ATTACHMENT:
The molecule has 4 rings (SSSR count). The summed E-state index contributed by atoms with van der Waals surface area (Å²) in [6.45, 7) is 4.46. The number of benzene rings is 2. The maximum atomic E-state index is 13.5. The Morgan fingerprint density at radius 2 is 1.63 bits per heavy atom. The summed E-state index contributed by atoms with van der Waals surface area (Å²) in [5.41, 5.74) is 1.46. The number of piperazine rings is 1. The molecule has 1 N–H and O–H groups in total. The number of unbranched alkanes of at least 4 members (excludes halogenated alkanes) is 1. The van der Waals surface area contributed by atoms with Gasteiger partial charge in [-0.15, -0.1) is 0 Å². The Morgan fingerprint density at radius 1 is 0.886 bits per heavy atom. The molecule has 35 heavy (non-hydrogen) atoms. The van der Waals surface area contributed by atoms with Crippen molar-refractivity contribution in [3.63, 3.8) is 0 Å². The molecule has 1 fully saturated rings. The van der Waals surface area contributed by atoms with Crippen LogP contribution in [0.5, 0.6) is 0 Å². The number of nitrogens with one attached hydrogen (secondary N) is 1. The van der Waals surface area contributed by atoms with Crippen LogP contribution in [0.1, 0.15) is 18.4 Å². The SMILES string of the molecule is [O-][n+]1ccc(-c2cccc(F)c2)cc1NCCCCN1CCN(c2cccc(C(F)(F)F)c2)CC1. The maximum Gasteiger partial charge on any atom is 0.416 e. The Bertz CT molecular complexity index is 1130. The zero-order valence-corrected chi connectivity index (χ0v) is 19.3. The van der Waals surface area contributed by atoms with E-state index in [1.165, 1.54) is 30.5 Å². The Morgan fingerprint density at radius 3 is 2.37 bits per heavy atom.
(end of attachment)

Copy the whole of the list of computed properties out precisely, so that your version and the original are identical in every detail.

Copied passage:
The molecule has 4 rings (SSSR count). The summed E-state index contributed by atoms with van der Waals surface area (Å²) in [6.45, 7) is 4.46. The number of benzene rings is 2. The maximum atomic E-state index is 13.5. The Morgan fingerprint density at radius 2 is 1.63 bits per heavy atom. The summed E-state index contributed by atoms with van der Waals surface area (Å²) in [5.41, 5.74) is 1.46. The number of piperazine rings is 1. The molecule has 1 N–H and O–H groups in total. The number of unbranched alkanes of at least 4 members (excludes halogenated alkanes) is 1. The van der Waals surface area contributed by atoms with Gasteiger partial charge in [-0.15, -0.1) is 0 Å². The Morgan fingerprint density at radius 1 is 0.886 bits per heavy atom. The molecule has 35 heavy (non-hydrogen) atoms. The van der Waals surface area contributed by atoms with Crippen molar-refractivity contribution in [3.63, 3.8) is 0 Å². The molecule has 1 fully saturated rings. The van der Waals surface area contributed by atoms with Crippen LogP contribution in [0.5, 0.6) is 0 Å². The number of nitrogens with one attached hydrogen (secondary N) is 1. The van der Waals surface area contributed by atoms with Crippen LogP contribution in [0.1, 0.15) is 18.4 Å². The SMILES string of the molecule is [O-][n+]1ccc(-c2cccc(F)c2)cc1NCCCCN1CCN(c2cccc(C(F)(F)F)c2)CC1. The maximum Gasteiger partial charge on any atom is 0.416 e. The Bertz CT molecular complexity index is 1130. The zero-order valence-corrected chi connectivity index (χ0v) is 19.3. The van der Waals surface area contributed by atoms with E-state index in [1.165, 1.54) is 30.5 Å². The Morgan fingerprint density at radius 3 is 2.37 bits per heavy atom.